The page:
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Savoring Solitude

September 7, 2009

1150829_algarrobo_beach_2Before we left on Friday for a Labor Day weekend getaway, the one thing I needed more than anything else was rest and solitude time away from the busyness and baseline stress that comes with living in a big city… and that comes from life in general.

As we drove into the wide open spaces, I felt my burdens lifted away. Jeremiah blasted the radio and rolled the windows down. John loved the breeze against his face. We sang, laughed, and talked. It was just the beginning of our journey to getting refreshed and encouraged again.

All throughout the gospels Jesus withdrew in solitude away from the crowds and the disciples to be renewed in his relationship with God:

“At daybreak Jesus went out to a solitary place. The people were looking for him and when they came to where he was, they tried to keep him from leaving them” (Lk. 4:42).

“Leaving the crowd behind, they took him along, just as he was, in the boat. There were also other boats with him” (Mk. 4:36).

“But Jesus often withdrew to lonely places and prayed” (Lk. 5:16)

Knowing that Jesus did this often, speaks volumes to me. How can I expect to live life apart from being alone with God- just me and him? How can I expect to love others well if I don’t separate myself from people from time to time? How can I expect to be renewed by staying in the same place day in and day out without ever getting away? A few things I’ve noticed when I choose not to withdraw to my “lonely place” is:

1.) I worry, worry, worry

2.) I’m not sensitive to God’s leading in my life

3.) I carry stress and don’t easily serve others

4.) I don’t share the gospel and what God is doing in my life

5.) I am mean and sin more

It’s crazy to think that choosing not to withdraw has led to those things in my life, but it makes total sense. Solitude time is examining life, confessing sin, being refueled in God’s word, and most of all resting in Christ for his strength. Life is just too hard not to make room for his presence in my life.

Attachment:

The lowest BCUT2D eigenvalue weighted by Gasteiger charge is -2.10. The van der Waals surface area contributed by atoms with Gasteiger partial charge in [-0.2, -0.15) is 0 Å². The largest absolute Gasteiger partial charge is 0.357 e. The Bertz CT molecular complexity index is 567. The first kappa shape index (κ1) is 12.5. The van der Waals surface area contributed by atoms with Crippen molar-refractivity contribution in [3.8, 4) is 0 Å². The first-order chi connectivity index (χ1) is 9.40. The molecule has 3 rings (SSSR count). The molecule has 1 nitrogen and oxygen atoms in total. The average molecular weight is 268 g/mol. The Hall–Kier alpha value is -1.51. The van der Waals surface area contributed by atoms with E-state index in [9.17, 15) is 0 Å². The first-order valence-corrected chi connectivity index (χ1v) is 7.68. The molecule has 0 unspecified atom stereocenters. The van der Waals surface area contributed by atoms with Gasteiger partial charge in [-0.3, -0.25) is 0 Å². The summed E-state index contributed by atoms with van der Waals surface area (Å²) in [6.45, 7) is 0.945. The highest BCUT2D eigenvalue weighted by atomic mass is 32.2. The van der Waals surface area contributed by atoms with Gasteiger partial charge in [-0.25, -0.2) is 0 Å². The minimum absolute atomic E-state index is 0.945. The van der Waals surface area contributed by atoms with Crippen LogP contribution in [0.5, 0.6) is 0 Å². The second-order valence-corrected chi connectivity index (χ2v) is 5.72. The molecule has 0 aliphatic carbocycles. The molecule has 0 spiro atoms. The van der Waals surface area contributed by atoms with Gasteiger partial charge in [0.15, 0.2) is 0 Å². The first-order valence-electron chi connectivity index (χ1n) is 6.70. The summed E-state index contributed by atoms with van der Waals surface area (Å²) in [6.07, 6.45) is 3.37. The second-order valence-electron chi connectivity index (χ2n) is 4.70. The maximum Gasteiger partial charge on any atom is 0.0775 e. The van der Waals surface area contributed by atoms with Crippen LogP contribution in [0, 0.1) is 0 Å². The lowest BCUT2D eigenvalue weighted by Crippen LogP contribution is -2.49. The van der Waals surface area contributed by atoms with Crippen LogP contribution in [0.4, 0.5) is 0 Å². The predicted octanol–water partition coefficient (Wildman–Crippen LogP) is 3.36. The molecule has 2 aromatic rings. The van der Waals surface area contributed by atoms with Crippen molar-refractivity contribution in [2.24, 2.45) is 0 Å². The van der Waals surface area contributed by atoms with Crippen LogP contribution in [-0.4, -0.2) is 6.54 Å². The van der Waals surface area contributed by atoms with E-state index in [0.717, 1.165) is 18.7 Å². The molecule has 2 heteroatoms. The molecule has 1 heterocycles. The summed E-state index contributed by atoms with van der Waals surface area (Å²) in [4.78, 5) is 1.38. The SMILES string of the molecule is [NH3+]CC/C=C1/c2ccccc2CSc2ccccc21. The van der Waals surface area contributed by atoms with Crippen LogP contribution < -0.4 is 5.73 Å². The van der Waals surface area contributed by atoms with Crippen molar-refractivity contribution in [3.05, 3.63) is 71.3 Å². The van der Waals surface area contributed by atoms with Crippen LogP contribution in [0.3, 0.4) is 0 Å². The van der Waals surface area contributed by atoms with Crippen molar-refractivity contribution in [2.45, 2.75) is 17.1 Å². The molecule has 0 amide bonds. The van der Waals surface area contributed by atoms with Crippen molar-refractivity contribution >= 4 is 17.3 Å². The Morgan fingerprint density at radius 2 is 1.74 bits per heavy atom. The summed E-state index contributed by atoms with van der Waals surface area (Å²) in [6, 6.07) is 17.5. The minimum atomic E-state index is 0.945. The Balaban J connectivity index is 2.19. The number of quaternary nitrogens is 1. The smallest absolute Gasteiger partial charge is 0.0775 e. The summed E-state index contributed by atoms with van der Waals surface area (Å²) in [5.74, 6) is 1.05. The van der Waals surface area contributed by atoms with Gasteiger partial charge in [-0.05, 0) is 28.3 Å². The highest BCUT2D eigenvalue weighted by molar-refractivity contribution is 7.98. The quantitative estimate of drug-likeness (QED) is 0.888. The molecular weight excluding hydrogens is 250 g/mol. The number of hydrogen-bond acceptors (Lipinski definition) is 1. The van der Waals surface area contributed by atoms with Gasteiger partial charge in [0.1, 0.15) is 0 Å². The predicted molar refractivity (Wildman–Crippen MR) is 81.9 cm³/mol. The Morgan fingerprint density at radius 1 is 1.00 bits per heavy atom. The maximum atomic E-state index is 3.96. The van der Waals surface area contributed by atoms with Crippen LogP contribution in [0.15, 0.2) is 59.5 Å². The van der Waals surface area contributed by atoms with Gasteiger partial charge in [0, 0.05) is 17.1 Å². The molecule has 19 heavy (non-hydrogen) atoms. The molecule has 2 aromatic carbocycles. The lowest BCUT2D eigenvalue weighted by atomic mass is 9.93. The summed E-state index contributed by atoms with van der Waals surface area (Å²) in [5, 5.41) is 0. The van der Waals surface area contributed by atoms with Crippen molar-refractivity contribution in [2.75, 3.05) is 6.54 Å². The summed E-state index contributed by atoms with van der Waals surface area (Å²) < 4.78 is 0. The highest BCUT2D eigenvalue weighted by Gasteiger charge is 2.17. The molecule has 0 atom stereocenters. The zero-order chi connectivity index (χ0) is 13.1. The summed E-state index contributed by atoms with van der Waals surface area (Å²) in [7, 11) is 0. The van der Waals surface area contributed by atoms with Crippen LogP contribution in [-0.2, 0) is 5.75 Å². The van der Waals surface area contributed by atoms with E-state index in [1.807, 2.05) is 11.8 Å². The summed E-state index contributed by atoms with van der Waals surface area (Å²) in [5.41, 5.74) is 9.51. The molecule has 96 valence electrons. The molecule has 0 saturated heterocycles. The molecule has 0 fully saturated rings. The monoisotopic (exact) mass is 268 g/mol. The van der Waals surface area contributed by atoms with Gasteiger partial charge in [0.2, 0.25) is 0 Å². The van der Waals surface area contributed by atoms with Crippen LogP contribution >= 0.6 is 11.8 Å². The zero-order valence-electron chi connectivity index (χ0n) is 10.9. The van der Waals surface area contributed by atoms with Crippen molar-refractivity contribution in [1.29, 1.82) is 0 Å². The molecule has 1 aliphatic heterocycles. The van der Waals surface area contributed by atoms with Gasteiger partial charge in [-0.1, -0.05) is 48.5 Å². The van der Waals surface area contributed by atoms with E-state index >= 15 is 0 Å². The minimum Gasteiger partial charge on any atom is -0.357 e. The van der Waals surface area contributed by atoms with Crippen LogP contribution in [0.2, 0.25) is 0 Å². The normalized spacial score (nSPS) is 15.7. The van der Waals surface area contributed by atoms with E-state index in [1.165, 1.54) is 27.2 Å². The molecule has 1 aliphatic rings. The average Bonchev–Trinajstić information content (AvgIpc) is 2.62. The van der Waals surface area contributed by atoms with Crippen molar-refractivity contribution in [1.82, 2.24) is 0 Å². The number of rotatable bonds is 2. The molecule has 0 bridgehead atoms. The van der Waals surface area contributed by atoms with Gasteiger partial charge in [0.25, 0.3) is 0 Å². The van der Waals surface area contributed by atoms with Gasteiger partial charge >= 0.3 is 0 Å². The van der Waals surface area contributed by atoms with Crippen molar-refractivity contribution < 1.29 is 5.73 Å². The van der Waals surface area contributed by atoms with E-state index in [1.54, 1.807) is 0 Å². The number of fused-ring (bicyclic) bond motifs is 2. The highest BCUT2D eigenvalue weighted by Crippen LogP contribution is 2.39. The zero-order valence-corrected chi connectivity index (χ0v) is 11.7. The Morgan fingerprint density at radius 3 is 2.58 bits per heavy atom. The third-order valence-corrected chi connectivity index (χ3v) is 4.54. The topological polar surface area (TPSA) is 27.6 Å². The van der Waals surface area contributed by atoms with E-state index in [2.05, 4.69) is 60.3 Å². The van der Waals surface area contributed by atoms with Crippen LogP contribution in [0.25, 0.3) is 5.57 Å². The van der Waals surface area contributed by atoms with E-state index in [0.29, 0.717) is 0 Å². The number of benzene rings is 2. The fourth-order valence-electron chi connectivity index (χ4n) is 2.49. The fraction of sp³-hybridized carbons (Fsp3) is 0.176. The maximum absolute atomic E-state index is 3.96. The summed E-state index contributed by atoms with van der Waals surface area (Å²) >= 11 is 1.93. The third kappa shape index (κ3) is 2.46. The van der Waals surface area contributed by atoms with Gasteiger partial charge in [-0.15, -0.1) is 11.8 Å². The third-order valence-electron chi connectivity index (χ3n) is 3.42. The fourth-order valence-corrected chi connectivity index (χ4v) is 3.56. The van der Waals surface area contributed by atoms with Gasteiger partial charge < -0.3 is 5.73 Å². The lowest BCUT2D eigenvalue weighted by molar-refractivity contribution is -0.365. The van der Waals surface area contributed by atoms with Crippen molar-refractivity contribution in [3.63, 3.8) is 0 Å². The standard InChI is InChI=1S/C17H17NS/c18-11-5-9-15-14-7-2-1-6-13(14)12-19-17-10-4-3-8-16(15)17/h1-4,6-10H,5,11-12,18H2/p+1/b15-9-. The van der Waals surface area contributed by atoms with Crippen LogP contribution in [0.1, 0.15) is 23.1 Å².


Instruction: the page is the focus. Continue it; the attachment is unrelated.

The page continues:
While I’m far from being perfect, a few practical things have helped me when it comes to making solitude time:

1.) I write it on my to-do list. Since most of the time, I get done what’s on that list, my quiet time is non-negotiable as well.

2.) I pretend like there are no dishes to be done, laundry to be folded, voicemails to return, and that not one person needs me.

3.) I leave my phone off, shut down my Mac (no emails, facebook, etc.)

4.) I go somewhere quiet with my journal, Bible, and pen and most of the time, I do this when John is asleep.

5.) I try to be still and pray in the car on the days I commute to work.

Well, I’m sitting on the couch in my pajamas listening to the sound of waterfalls trickling into the pool. The morning breeze is so refreshing and the birds love it too. The past few days I’ve been renewed in God’s word and renewed physically and emotionally. I’m sad we’re at the end of our journey at my parents because the time away has been so sweet.

But I can say I’m ready to travel back to Dallas and face the realities of life again with a better perspective than when I left.

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